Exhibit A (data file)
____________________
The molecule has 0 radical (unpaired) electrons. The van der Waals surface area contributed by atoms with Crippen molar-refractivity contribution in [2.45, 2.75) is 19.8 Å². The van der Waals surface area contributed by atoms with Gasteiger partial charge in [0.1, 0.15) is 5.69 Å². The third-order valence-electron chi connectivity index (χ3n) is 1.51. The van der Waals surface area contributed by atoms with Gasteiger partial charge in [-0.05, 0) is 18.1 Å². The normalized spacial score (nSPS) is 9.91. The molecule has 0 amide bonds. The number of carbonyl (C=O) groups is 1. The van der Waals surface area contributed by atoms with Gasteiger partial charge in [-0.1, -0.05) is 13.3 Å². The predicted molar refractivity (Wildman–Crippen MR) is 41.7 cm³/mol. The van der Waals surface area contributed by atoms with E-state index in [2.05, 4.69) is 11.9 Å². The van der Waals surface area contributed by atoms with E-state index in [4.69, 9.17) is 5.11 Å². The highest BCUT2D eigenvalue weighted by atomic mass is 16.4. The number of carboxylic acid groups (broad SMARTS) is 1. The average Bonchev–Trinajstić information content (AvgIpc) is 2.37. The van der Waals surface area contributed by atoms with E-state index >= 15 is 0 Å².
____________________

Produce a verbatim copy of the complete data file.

The molecule has 0 radical (unpaired) electrons. The van der Waals surface area contributed by atoms with Crippen molar-refractivity contribution in [2.45, 2.75) is 19.8 Å². The van der Waals surface area contributed by atoms with Gasteiger partial charge in [0.1, 0.15) is 5.69 Å². The third-order valence-electron chi connectivity index (χ3n) is 1.51. The van der Waals surface area contributed by atoms with Gasteiger partial charge in [-0.05, 0) is 18.1 Å². The normalized spacial score (nSPS) is 9.91. The molecule has 0 amide bonds. The number of carbonyl (C=O) groups is 1. The van der Waals surface area contributed by atoms with Gasteiger partial charge in [-0.1, -0.05) is 13.3 Å². The predicted molar refractivity (Wildman–Crippen MR) is 41.7 cm³/mol. The van der Waals surface area contributed by atoms with E-state index in [2.05, 4.69) is 11.9 Å². The van der Waals surface area contributed by atoms with E-state index in [4.69, 9.17) is 5.11 Å². The highest BCUT2D eigenvalue weighted by atomic mass is 16.4. The number of carboxylic acid groups (broad SMARTS) is 1. The average Bonchev–Trinajstić information content (AvgIpc) is 2.37. The van der Waals surface area contributed by atoms with E-state index >= 15 is 0 Å².